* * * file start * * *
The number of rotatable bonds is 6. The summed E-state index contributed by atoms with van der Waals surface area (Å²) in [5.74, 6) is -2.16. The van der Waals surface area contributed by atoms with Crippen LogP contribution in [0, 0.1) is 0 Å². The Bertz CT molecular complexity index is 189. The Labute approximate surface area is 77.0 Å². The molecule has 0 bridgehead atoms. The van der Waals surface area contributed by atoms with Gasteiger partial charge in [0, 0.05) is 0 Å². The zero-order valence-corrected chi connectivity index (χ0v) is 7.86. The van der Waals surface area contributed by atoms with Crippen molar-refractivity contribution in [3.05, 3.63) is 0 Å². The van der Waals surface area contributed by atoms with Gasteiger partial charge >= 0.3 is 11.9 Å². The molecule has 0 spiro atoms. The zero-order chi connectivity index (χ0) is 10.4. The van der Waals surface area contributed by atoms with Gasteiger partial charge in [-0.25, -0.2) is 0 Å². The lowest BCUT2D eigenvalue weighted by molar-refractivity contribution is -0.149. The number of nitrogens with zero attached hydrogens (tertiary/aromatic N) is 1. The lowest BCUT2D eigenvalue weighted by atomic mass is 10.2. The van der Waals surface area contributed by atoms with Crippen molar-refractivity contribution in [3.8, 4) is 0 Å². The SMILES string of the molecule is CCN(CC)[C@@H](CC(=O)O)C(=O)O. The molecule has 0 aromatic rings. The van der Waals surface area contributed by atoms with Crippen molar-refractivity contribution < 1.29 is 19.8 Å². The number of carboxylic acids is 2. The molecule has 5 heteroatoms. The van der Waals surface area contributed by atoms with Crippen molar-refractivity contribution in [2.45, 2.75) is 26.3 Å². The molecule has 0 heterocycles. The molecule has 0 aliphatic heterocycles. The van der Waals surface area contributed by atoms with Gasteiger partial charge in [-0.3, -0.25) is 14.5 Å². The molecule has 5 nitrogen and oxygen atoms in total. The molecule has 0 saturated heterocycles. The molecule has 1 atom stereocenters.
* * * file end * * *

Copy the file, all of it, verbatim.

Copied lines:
The number of rotatable bonds is 6. The summed E-state index contributed by atoms with van der Waals surface area (Å²) in [5.74, 6) is -2.16. The van der Waals surface area contributed by atoms with Crippen LogP contribution in [0, 0.1) is 0 Å². The Bertz CT molecular complexity index is 189. The Labute approximate surface area is 77.0 Å². The molecule has 0 bridgehead atoms. The van der Waals surface area contributed by atoms with Gasteiger partial charge in [0, 0.05) is 0 Å². The zero-order valence-corrected chi connectivity index (χ0v) is 7.86. The van der Waals surface area contributed by atoms with Crippen molar-refractivity contribution in [3.05, 3.63) is 0 Å². The van der Waals surface area contributed by atoms with Gasteiger partial charge >= 0.3 is 11.9 Å². The molecule has 0 spiro atoms. The zero-order chi connectivity index (χ0) is 10.4. The van der Waals surface area contributed by atoms with Gasteiger partial charge in [-0.25, -0.2) is 0 Å². The lowest BCUT2D eigenvalue weighted by molar-refractivity contribution is -0.149. The number of nitrogens with zero attached hydrogens (tertiary/aromatic N) is 1. The lowest BCUT2D eigenvalue weighted by atomic mass is 10.2. The van der Waals surface area contributed by atoms with Crippen molar-refractivity contribution in [3.8, 4) is 0 Å². The SMILES string of the molecule is CCN(CC)[C@@H](CC(=O)O)C(=O)O. The molecule has 0 aromatic rings. The van der Waals surface area contributed by atoms with Crippen molar-refractivity contribution < 1.29 is 19.8 Å². The number of carboxylic acids is 2. The molecule has 5 heteroatoms. The van der Waals surface area contributed by atoms with Crippen molar-refractivity contribution in [2.45, 2.75) is 26.3 Å². The molecule has 0 heterocycles. The molecule has 0 aliphatic heterocycles. The van der Waals surface area contributed by atoms with Gasteiger partial charge in [-0.3, -0.25) is 14.5 Å². The molecule has 5 nitrogen and oxygen atoms in total. The molecule has 0 saturated heterocycles. The molecule has 1 atom stereocenters.